Many of us post intimate details about ourselves and our lives on social media accounts like Twitter, Instagram and Facebook. These details, however, could be a problem if we are accused of a crime — particularly if they are publicly available for anyone to see.
However, even if your Facebook or Instagram account is private, you might be surprised to hear that prosecutors could potentially gain access to your Facebook account information — even the information that’s private — by getting a court order from a judge. Especially if you have been accused of committing a crime on social media or through social media, prosecutors may be able to use your supposedly private information against you.
Let’s look at some of the most common crimes people are accused of committing through their social media accounts:
- Stalking, internet-based threats and cyber-bullying: Texas residents have used evidence from Facebook and other social media accounts to prove that someone has been threatening their safety or stalking them. People have also used this evidence to prove that cyber-bullying and harassment has occurred.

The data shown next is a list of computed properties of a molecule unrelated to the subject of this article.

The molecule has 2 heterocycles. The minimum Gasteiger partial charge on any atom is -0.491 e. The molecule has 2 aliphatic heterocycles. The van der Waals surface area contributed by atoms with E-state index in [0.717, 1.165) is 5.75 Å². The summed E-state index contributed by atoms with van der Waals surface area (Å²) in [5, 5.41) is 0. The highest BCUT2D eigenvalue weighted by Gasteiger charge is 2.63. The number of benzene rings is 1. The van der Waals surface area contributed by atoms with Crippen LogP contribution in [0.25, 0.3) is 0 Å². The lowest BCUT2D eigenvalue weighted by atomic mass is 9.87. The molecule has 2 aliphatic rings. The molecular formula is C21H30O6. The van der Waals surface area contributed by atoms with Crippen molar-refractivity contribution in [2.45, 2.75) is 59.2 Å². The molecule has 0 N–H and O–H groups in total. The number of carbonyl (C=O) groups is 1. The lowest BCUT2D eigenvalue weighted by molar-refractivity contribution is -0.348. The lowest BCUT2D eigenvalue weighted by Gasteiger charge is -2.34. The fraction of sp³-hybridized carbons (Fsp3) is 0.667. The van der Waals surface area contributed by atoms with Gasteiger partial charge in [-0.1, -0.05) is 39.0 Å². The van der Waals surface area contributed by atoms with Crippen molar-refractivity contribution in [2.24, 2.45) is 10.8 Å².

- Fraud and hacking crimes: Computer hacking crimes could be evident through data obtained on a social media network.
- Illegal purchases and sales of contraband materials: Facebook and other social media messaging services are commonly used by individuals who want to illegally buy and sell illegal drugs, weapons and other contraband.
- Posting videos that portray criminal actions: Whether it’s because they want to brag to friends or not, some individuals have been known to post videos that show they have committed a criminal act.
- Using social media to see that someone has taken a vacation and therefore their home is vacant and easier to rob: It’s sad to think that sharing vacation photographs with your Facebook friends could result in a robbery, but we can’t always trust the people we befriend on Facebook.
All of the above crimes are possible on social media and a great deal more. If you’ve been accused of any kind of crime, you might want to think about your social media accounts because the information contained in these accounts might be discoverable — and it could be used against you — during your criminal trial. The more you know about your case and criminal defense law, the better you’ll be able to defend against your criminal allegations.